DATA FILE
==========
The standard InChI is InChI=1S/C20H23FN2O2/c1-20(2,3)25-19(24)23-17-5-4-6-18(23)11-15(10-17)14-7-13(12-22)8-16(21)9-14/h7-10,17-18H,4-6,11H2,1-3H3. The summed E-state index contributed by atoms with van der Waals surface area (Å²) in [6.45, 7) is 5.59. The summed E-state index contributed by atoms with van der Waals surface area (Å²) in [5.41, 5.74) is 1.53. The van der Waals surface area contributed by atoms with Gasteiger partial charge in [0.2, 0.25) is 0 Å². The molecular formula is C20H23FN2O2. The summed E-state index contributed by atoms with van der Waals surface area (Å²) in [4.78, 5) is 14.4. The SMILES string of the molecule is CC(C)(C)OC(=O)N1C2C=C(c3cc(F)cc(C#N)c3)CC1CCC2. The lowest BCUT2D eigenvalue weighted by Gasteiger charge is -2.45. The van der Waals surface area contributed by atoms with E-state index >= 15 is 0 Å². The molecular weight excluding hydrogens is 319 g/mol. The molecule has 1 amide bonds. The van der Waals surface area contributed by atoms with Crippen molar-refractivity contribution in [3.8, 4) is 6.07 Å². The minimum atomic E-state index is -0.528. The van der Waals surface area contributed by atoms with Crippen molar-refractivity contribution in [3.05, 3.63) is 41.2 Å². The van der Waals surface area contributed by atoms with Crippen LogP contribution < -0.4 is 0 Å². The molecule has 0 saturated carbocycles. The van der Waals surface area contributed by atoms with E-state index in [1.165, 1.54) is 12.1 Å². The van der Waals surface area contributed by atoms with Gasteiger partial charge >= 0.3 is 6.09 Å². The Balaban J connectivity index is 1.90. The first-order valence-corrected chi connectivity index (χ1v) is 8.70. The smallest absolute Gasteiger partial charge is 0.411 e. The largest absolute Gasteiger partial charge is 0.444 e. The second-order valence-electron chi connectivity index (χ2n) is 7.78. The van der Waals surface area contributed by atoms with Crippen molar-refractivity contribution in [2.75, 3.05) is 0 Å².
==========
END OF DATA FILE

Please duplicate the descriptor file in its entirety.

The standard InChI is InChI=1S/C20H23FN2O2/c1-20(2,3)25-19(24)23-17-5-4-6-18(23)11-15(10-17)14-7-13(12-22)8-16(21)9-14/h7-10,17-18H,4-6,11H2,1-3H3. The summed E-state index contributed by atoms with van der Waals surface area (Å²) in [6.45, 7) is 5.59. The summed E-state index contributed by atoms with van der Waals surface area (Å²) in [5.41, 5.74) is 1.53. The van der Waals surface area contributed by atoms with Gasteiger partial charge in [0.2, 0.25) is 0 Å². The molecular formula is C20H23FN2O2. The summed E-state index contributed by atoms with van der Waals surface area (Å²) in [4.78, 5) is 14.4. The SMILES string of the molecule is CC(C)(C)OC(=O)N1C2C=C(c3cc(F)cc(C#N)c3)CC1CCC2. The lowest BCUT2D eigenvalue weighted by Gasteiger charge is -2.45. The van der Waals surface area contributed by atoms with E-state index >= 15 is 0 Å². The molecular weight excluding hydrogens is 319 g/mol. The molecule has 1 amide bonds. The van der Waals surface area contributed by atoms with Crippen molar-refractivity contribution in [3.8, 4) is 6.07 Å². The minimum atomic E-state index is -0.528. The van der Waals surface area contributed by atoms with Crippen molar-refractivity contribution in [3.05, 3.63) is 41.2 Å². The van der Waals surface area contributed by atoms with Crippen LogP contribution < -0.4 is 0 Å². The molecule has 0 saturated carbocycles. The van der Waals surface area contributed by atoms with E-state index in [1.165, 1.54) is 12.1 Å². The van der Waals surface area contributed by atoms with Gasteiger partial charge >= 0.3 is 6.09 Å². The Balaban J connectivity index is 1.90. The first-order valence-corrected chi connectivity index (χ1v) is 8.70. The smallest absolute Gasteiger partial charge is 0.411 e. The largest absolute Gasteiger partial charge is 0.444 e. The second-order valence-electron chi connectivity index (χ2n) is 7.78. The van der Waals surface area contributed by atoms with Crippen molar-refractivity contribution in [2.75, 3.05) is 0 Å².